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Bill Maher to Donald Trump: It's Time to Make Earth Great Again
Bill Maher is sick of billionaires' obsession with Mars, more like "Mars-a-Lago," he said.
In a new animation produced by ATTN:, the popular talk show host of Real Time, discusses the perils of our planet, including how "climate change is killing us."
He talks about Trump's new budget proposal, which slashes funding for the U.S. Environmental Protection Agency by nearly a third, from $8.2 billion to $5.65 billion. It's the agency "which protects our water, our air and the future of our planet," as Maher puts it.Meanwhile, Trump signed a bill in March calling for a mission to Mars by 2033. NASA estimates the trip will cost $450 billion. Citing initiatives by Amazon's Jeff Bezos and Tesla's Elon Musk, Maher said these missions are a waste of time. Mars is not habitable nor is it economically feasible.
Maher suggests that instead of exploring Mars, we should explore the facts. He explains how environmental policies have been proven to work and can completely reverse the effects of climate change. But, cutting them will get us nowhere, except to maybe the "airless, lifeless, freezing sh*thole" which we seem so preoccupied with getting to, even though it would take about eight months to get there by spaceship and there's no guarantee humans would survive. After all, the temperature at night on Mars "runs a balmy minus 25 to a quite chilling 76 below."
Maher said we should focus our budget on the planet we know we can live on: "Earth: You are Here. You are Home."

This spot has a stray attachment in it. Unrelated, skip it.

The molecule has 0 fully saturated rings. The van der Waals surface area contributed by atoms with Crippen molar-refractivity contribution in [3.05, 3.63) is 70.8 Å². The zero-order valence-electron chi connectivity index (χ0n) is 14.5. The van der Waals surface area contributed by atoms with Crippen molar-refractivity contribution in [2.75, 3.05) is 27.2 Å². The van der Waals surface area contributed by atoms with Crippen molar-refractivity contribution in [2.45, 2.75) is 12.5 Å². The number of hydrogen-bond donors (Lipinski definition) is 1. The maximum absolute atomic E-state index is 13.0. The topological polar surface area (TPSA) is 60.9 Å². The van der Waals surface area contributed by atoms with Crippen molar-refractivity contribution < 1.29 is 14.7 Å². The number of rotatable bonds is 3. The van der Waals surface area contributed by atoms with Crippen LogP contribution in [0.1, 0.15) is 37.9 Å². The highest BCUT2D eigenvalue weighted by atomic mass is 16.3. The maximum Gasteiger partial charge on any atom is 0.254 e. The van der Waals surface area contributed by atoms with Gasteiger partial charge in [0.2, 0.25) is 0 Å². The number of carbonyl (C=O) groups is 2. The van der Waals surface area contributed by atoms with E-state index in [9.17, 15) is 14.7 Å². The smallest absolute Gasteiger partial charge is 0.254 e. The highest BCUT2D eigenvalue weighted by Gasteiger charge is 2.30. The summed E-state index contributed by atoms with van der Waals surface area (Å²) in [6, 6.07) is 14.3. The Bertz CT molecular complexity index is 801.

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The Centers for Disease Control has emphasized that washing hands with soap and water is one of the most effective measures we can take in preventing the spread of COVID-19. However, millions of Americans in some of the most vulnerable communities face the prospect of having their water shut off during the lockdowns, according to The Guardian.
Aerial photos of the Sierra Nevada — the long mountain range stretching down the spine of California — showed rust-colored swathes following the state's record-breaking five-year drought that ended in 2016. The 100 million dead trees were one of the most visible examples of the ecological toll the drought had wrought.
Now, a few years later, we're starting to learn about how smaller, less noticeable species were affected.
Natthawat / Moment / Getty Images
Disinfectants and cleaners claiming to sanitize against the novel coronavirus have started to flood the market, raising concerns for the U.S. Environmental Protection Agency (EPA), which threatened legal recourse against retailers selling unregistered products, according to The New York Times.
The global coronavirus pandemic has thrown our daily routine into disarray. Billions are housebound, social contact is off-limits and an invisible virus makes up look at the outside world with suspicion. No surprise, then, that sustainability and the climate movement aren't exactly a priority for many these days.
By Molly Matthews Multedo
Livestock farming contributes to global warming, so eating less meat can be better for the climate.